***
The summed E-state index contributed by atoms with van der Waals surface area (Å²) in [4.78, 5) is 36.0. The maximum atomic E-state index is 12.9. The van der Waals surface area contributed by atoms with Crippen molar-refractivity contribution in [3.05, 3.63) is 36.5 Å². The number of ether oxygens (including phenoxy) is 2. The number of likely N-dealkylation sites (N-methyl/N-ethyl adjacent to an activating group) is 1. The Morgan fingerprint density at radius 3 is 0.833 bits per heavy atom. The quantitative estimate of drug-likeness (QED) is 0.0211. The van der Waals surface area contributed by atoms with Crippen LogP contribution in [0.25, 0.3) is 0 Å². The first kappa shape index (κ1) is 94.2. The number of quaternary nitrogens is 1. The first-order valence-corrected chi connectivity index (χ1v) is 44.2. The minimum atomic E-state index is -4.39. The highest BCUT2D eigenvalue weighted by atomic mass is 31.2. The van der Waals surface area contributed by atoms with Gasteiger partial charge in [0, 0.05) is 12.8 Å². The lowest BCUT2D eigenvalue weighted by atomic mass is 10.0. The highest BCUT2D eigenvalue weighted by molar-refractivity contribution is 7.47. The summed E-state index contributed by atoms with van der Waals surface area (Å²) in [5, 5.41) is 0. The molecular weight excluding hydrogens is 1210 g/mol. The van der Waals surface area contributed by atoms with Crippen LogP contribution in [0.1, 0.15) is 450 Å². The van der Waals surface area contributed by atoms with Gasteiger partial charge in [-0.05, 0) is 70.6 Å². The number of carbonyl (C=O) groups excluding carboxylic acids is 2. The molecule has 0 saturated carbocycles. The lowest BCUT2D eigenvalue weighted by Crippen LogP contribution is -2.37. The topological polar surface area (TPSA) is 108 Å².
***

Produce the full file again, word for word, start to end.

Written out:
The summed E-state index contributed by atoms with van der Waals surface area (Å²) in [4.78, 5) is 36.0. The maximum atomic E-state index is 12.9. The van der Waals surface area contributed by atoms with Crippen molar-refractivity contribution in [3.05, 3.63) is 36.5 Å². The number of ether oxygens (including phenoxy) is 2. The number of likely N-dealkylation sites (N-methyl/N-ethyl adjacent to an activating group) is 1. The Morgan fingerprint density at radius 3 is 0.833 bits per heavy atom. The quantitative estimate of drug-likeness (QED) is 0.0211. The van der Waals surface area contributed by atoms with Crippen LogP contribution in [0.25, 0.3) is 0 Å². The first kappa shape index (κ1) is 94.2. The number of quaternary nitrogens is 1. The first-order valence-corrected chi connectivity index (χ1v) is 44.2. The minimum atomic E-state index is -4.39. The highest BCUT2D eigenvalue weighted by atomic mass is 31.2. The van der Waals surface area contributed by atoms with Gasteiger partial charge in [0, 0.05) is 12.8 Å². The lowest BCUT2D eigenvalue weighted by atomic mass is 10.0. The highest BCUT2D eigenvalue weighted by molar-refractivity contribution is 7.47. The summed E-state index contributed by atoms with van der Waals surface area (Å²) in [5, 5.41) is 0. The molecular weight excluding hydrogens is 1210 g/mol. The van der Waals surface area contributed by atoms with Crippen LogP contribution in [0.1, 0.15) is 450 Å². The van der Waals surface area contributed by atoms with Gasteiger partial charge in [-0.05, 0) is 70.6 Å². The number of carbonyl (C=O) groups excluding carboxylic acids is 2. The molecule has 0 saturated carbocycles. The lowest BCUT2D eigenvalue weighted by Crippen LogP contribution is -2.37. The topological polar surface area (TPSA) is 108 Å².